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Fatmata S. Kabia is an associate in Covington’s New York office. Her practice focuses on internal and government investigations and commercial litigation. Ms. Kabia has represented private and public companies, corporate directors, and individuals in a variety of industries including pharmaceuticals, benefits, and financial services. Ms. Kabia also has experience working in-house as part of the anti-money laundering group of a multinational investment bank. She provides an interdisciplinary perspective to advise clients, particularly on cross-border issues and financial crime compliance.

What if a wall could restore degrading land or save biodiversity? Imagine that it stretched from Senegal to Djibouti, was about three times the size of the Great Barrier Reef, and made entirely of trees and vegetation. With an influx of funding from a coalition of international development banks and governments, that wall is one step closer to becoming reality.

In 2007, the African Union launched the Great Green Wall initiative, as part of Declaration 137 VIII. The goal was to restore Africa’s degraded landscape by planting vegetation about 10 miles wide and over 4,000 miles long in the Sahel region, at the southern edge of the Sahara desert.  The goal has since evolved to address not only degradation, but land use, peacebuilding, and climate change.
Continue Reading Africa’s Great Green Wall

Can African governments head off a sustained spike in the spread of COVID-19 and recover economically in 2021? How will the Biden administration engage the continent? Will companies implement more effective due diligence efforts in their supply chains to prevent human rights abuses? What impact will efforts to battle corruption and mitigate climate change have in the coming year? Covington’s Africa Practice offers insights on these questions and other key issues that will define 2021 on the continent.

COVID-19 Recovery: Since Africa confirmed its first COVID-19 case in February 2020, every country has been affected, leading to over 100 million cases and two million deaths. The World Health Organization applauded African governments for their swift responses which curtailed wide-spread infections but contributed to the region’s first economic recession in twenty-five years. Over the last month, Africa has been hit hard by a second wave of COVID-19. Daily case rates have increased to almost twice the rates in July and August 2020, prompting South Africa, among other nations, to re-impose severe measures aimed at preventing deaths.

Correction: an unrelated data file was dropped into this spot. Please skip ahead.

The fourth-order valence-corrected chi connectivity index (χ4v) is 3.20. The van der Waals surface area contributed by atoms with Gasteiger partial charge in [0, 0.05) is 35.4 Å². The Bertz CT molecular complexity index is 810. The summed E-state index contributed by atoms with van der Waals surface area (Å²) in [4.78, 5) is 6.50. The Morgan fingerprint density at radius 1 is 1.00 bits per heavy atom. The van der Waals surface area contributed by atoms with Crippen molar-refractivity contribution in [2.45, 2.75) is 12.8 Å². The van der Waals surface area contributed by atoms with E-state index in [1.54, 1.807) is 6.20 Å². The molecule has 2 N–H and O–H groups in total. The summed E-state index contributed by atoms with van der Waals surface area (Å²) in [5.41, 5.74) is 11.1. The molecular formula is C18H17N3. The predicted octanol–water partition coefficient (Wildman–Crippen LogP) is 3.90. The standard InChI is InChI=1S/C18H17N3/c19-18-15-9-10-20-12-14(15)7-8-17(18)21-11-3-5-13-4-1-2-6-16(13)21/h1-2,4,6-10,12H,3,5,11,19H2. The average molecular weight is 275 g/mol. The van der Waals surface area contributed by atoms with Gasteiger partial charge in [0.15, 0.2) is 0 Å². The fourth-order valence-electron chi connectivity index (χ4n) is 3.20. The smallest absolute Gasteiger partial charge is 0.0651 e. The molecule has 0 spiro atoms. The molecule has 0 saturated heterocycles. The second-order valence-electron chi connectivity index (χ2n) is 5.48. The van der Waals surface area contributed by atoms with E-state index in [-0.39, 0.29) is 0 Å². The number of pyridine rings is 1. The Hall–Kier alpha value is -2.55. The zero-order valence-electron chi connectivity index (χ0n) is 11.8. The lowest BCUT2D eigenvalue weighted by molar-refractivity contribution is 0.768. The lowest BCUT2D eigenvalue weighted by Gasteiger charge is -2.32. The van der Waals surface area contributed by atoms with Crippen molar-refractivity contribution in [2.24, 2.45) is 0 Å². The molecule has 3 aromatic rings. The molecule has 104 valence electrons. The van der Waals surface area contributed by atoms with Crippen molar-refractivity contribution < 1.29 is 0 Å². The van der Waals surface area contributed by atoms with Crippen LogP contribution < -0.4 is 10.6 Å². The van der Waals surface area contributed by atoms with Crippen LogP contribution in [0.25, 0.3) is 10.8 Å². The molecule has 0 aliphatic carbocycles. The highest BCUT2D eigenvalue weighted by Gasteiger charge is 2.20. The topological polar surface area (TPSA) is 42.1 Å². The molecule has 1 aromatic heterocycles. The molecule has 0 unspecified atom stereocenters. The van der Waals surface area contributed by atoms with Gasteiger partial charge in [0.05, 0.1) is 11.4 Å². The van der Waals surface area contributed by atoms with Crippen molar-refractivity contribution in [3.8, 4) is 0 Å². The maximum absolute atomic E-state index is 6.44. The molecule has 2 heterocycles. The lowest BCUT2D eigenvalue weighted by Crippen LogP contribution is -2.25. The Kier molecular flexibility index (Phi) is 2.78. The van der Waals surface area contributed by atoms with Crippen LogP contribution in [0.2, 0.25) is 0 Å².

Continue Reading Top Issues to Watch in Africa: 2021

Commencement of the AfCFTA. The landmark African Continental Free Trade Area (AfCFTA) is slated to go into force on July 1, 2020. When fully implemented, the trade agreement will eliminate tariff and non-tariff barriers, and substantially increase intra-regional trade to volumes worth over $3.3 trillion. Twenty-nine countries have deposited their instruments of ratification, and Eritrea

Fires have ravaged Brazil’s Amazon rainforest, burning over 1,330 square miles of tree cover, and placing people, wildlife, and their habitats at risk. Experts warn that further degradation could inhibit the forest’s ability to release oxygen and absorb heat-trapping carbon dioxide—a key function for combatting climate change.

The fires in the Amazon

Artificial intelligence and big data are some of the new technologies dominating discourse in 2018.  These technologies are expected to change the way that we travel, learn, and transact.  However, this forecast is less clear for the least developed countries (LDCs).

According to a United Nations study, science and technology and resource and development

Hurricane Harvey bombarded the Gulf Coast of the United States, leaving more than 250,000 people without power and causing substantial financial, physical, and emotional damage in its wake.  Though record-breaking, Harvey was not a singular event.  In 2017, severe rain events like Harvey have impacted many communities and businesses around the world.  Africa is no